AN UNSUNG hero of Brighton’s 1983 FA Cup Final side, winger Neil Smillie, later became a teammate of current boss Chris Hughton.
Smillie had the distinction of being the first ever apprentice the legendary Malcolm Allison signed for Crystal Palace.
Big Mal had enjoyed league and FA Cup success at Manchester City as Joe Mercer’s sidekick but he swept into Palace in the early 70s as a boss in his own right, courting publicity with his flamboyant fedora hat and giant cigar.
Smillie admitted: “I was going to West Ham but Allison persuaded me to take a look at Palace.
“The place was so alive and vibrant under him that I went there instead.”
Born in Barnsley on 19 July 1958, Neil followed in the footsteps of his dad, Ron, a former professional who played for Barnsley and Lincoln.
After joining Palace in 1974, Smillie turned professional a year later and was on Palace’s books for seven years, although he had three loan spells away from Selhurst.
In 1977, he went briefly to Brentford, who he ultimately would have a long association with later in his career.
The following two years, he went to play in America for Memphis Rogues where his teammates were players from the English game winding down their careers: the likes of former Albion players Tony Burns and Phil Beal, ex-Chelsea, Leicester and Palace striker Alan Birchenall and former Chelsea winger Charlie Cooke; the side being managed by former Chelsea defender Eddie McCreadie.
At the end of the 1981-82 season, Smillie was denied a pay rise by Palace so he decided to quit and wrote letters to clubs in the top two divisions in England asking for a job!
Brighton had managed to offload the troublesome Mickey Thomas to Stoke City so had a need for a left winger. They were the first to come up with an offer, and with full back Gary Williams surplus to requirements since the arrival of experienced defender Sammy Nelson, Brighton offered him in exchange for Smillie.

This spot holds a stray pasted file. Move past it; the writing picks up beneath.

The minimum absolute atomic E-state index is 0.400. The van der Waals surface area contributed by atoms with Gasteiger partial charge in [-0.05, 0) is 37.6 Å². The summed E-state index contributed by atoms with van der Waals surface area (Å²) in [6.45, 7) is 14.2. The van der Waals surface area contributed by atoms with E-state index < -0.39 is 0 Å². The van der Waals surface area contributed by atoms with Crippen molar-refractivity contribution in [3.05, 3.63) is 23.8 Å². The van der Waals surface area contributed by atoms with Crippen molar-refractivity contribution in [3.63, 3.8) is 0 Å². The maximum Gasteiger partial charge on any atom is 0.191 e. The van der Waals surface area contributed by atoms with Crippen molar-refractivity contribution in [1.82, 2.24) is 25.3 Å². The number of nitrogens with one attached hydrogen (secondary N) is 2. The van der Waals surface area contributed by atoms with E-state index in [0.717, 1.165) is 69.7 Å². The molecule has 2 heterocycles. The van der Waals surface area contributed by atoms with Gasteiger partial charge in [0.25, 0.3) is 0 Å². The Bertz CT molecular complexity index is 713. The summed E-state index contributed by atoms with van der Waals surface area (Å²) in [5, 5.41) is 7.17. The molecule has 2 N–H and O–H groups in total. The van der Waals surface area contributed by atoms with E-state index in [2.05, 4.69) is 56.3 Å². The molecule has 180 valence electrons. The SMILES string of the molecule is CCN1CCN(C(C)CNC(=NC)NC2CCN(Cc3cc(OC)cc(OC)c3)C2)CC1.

The bubble-haired winger gratefully accepted the switch to the Seagulls. While he made the starting line-up for the opening game of the new season, a heavy (5-0) defeat away at West Brom in the next game then saw him dropped and sidelined for months.
It was only once ultra-cautious manager Mike Bailey had left that Smillie got back in contention, and only then – in January 1983 – through someone else’s misfortune.
He said: “I was out in the cold and only got my break when Giles Stille was injured during the Cup game against Newcastle United.”
Smillie seized his opportunity and remained in the side for the rest of the season, culminating in the two Wembley FA Cup Final matches against Manchester United.
Back in the second tier following Brighton’s relegation, Smillie played 28 games plus once as a sub but following new manager Chris Cattlin’s signing of Northern Irish winger Steve Penney, there was competition in the wide areas.
Throughout the 1984-85 campaign, Smillie was more often than not a substitute rather than a starter. He did manage a seven-game run of appearances in the late autumn and began the final three games of the season, but the last game, a 1-0 home win over Sheffield United, proved to be his farewell.
Several eyebrows were raised when Cattlin managed to secure a £100,000 fee from Watford for Smillie’s services in the summer of 1985. The winger joined Graham Taylor’s beaten FA Cup finalists but failed to establish himself in the side and made just 16 first team appearances in three years.
In 1988, he moved on to Reading where, five years after his disappointment with Brighton, Smillie was a winner at Wembley, scoring and setting up two goals as Reading beat Luton 4-1 in the Simod Cup Final.